On the morning of World Sleep Day, who is feeling well rested? If you are, you’re in the minority – two thirds of adults aren’t getting enough sleep.
The World Health Organisation classifies sleeplessness a global epidemic. Sleep problems, whether in the form of medical disorders or related to work schedules and a 24/7 lifestyle, are pervasive.
In 1942, a Gallup poll found adults slept an average of 7.9 hours per night. In 2013, the average adult had sheared more than an hour off that number.
A 2018 global sleep survey undertaken by Philips indicates that the average amount of sleep achieved worldwide by adults over the age of 25 is 6.9 hours. This means that the average Brit is getting around 34.5 minutes less sleep a night than those in other countries. This adds up 210.2 hours a year (or an incredible 8.76 days).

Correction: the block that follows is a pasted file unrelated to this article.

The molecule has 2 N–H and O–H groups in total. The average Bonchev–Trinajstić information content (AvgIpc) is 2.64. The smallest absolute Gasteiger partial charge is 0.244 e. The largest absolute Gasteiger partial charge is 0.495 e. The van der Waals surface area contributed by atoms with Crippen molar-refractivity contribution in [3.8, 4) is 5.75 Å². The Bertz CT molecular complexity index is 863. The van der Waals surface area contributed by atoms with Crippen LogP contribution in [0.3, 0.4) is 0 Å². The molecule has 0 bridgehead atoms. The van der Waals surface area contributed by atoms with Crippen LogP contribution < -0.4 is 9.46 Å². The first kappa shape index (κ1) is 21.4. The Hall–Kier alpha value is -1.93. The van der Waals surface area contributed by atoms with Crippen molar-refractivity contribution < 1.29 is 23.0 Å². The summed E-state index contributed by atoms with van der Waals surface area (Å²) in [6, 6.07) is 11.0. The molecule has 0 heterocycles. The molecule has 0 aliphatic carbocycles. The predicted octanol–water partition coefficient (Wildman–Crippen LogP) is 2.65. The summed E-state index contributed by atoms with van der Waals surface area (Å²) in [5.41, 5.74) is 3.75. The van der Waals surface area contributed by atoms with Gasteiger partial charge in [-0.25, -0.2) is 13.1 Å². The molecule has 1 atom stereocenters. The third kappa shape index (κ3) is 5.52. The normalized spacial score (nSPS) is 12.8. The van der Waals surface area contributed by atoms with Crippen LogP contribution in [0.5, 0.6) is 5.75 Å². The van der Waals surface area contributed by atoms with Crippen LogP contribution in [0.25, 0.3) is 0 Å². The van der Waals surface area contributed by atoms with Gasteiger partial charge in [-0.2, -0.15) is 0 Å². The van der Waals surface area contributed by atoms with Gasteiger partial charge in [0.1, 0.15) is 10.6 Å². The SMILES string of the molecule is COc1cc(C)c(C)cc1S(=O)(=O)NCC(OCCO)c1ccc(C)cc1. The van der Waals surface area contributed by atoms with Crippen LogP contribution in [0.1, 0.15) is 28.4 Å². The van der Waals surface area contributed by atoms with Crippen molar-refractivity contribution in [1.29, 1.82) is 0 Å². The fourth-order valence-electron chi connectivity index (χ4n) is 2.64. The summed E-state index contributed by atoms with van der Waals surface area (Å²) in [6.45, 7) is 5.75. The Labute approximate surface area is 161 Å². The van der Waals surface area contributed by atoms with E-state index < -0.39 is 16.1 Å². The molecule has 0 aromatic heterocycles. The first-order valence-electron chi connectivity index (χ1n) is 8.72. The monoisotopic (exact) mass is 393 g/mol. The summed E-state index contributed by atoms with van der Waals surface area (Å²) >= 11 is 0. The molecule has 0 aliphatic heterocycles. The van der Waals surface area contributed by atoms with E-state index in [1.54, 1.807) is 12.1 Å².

Electric lights, tv and computer screens, longer commutes, the blurring of the line between work and personal time, and a host of other aspects of modern life have all contributed to sleep deprivation.
It is now widely recognised that sleep is not a luxury, it is essential to our long term health, wellness and wellbeing.